Exercise is an important part of every type 2 diabetes management plan. Fortunately, it’s not impossible for you to include exercise as part of your diabetes management without leaving home. Here's how to create a home-based diabetes fitness plan that doesn't require a gym membership, fancy workout clothes, or expensive equipment.
The ADA recommends 30 minutes of moderate activity most days of the week. If you have trouble fitting in 30 minutes of exercise at a time, consider breaking it up into 10 minute segments.
Your best bet for using exercise to help manage type 2 diabetes is to combine aerobic exercise with strength training. Aim to do strength training exercises at least two days a week, in addition to your aerobic activity. Both aerobic and strength exercises can safely and effectively be incorporated into your at-home workouts. For extra comfort in your workout, check out Anodyne website for our selection of orthopedic shoes for women and men.
Getting Started with At-Home Workouts for Type 2 Diabetes
Always check with your doctor before beginning any exercise routine. If you're new to working out, start slowly. Check your blood sugar before, during, and after exercise (especially if you’re trying something new) in order to determine how it impacts your blood sugar levels. Keep a snack nearby in case your blood sugar drops.
You may be wondering where to start with the best at-home workout for Type 2 Diabetes. Here's how to build a basic home-based routine for a workout of 25 to 30 minutes:
Warm up for five minutes. Try low-intensity dance moves, just to get started.
Start moving. Add in movements like bicep curls, rowing movements with your arms, and marching in place, again for about five minutes.
Pick up the pace. For the next five minutes, try running in place, or jumping jacks. If you need a low-impact version of jumping jacks, try holding onto the back of a sturdy chair while you jump your feet in and out.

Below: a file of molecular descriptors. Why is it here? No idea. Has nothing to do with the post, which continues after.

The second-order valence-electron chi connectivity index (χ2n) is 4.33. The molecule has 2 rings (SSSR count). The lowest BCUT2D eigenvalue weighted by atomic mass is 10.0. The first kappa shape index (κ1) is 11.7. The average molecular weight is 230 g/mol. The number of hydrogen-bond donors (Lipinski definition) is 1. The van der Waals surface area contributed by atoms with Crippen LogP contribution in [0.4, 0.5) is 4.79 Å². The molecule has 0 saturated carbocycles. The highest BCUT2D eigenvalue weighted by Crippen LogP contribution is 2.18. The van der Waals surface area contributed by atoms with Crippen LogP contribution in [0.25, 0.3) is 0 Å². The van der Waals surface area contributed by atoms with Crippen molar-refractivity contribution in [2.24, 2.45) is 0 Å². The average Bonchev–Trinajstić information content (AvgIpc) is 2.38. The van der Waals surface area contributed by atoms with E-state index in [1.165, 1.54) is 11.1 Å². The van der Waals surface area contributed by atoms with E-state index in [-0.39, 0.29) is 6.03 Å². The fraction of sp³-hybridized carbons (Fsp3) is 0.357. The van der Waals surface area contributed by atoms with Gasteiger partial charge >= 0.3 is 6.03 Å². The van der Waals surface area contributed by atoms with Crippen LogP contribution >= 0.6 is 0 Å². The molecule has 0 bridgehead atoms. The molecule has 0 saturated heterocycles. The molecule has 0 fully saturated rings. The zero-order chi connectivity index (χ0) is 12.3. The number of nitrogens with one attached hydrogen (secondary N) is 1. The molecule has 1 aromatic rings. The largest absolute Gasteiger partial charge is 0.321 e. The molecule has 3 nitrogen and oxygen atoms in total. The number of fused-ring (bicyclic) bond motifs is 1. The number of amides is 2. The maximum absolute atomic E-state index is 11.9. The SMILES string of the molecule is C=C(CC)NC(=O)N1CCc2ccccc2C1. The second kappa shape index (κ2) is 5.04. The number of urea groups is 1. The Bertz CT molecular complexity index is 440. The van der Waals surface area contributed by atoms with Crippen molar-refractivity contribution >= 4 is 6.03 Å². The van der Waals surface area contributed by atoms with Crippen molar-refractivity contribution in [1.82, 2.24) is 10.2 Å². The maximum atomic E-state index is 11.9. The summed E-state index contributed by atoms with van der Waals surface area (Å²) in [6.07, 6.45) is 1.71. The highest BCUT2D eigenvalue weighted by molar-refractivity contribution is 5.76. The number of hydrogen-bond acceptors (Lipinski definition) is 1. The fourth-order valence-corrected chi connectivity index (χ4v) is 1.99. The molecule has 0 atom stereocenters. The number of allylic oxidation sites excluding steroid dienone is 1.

Go fast. For about two minutes, run in place. Skip this for the first few weeks if you are new to exercise.
Slow down. Go back to running in place at a medium pace for five minutes.
Switch to strength training. Try 20 wall push-ups, 20 seated mock rowing exercises using stretchy bands around your feet, or 20 half squats (using a chair if you need support as you squat). You can also use free weights, canned goods, or full water bottles to do bicep curls and other weight-training exercises.
Stretch. Do two stretches for your upper body and two for your lower. The key to sticking to your home exercise plan is to make your workouts fun and appealing. To keep things interesting, you can:
Make a music playlist. A high-energy playlist of your favorite songs can give you the motivation you need to get through your workout.
Tune in to work out. Exercise while you watch your favorite TV show, or sneak in some squats, sit-ups, or bicep curls during commercial breaks.
Mix it up. Alternate movements each day to avoid boredom.
Walk a dog. Walking is a great exercise for people with type 2 diabetes. It can help you control blood sugar levels, manage your weight, and lower your risk of heart disease. And it helps dogs stay healthy, too! Walk your own dog or borrow a friend’s.
Garden. Yard work is a very good, moderate-level workout mixed with some strength training.
Create a home gym. If your budget allows, consider purchasing exercise equipment like free weights and resistance bands, or even a treadmill, stationary cycle, or elliptical trainer to work into your routine.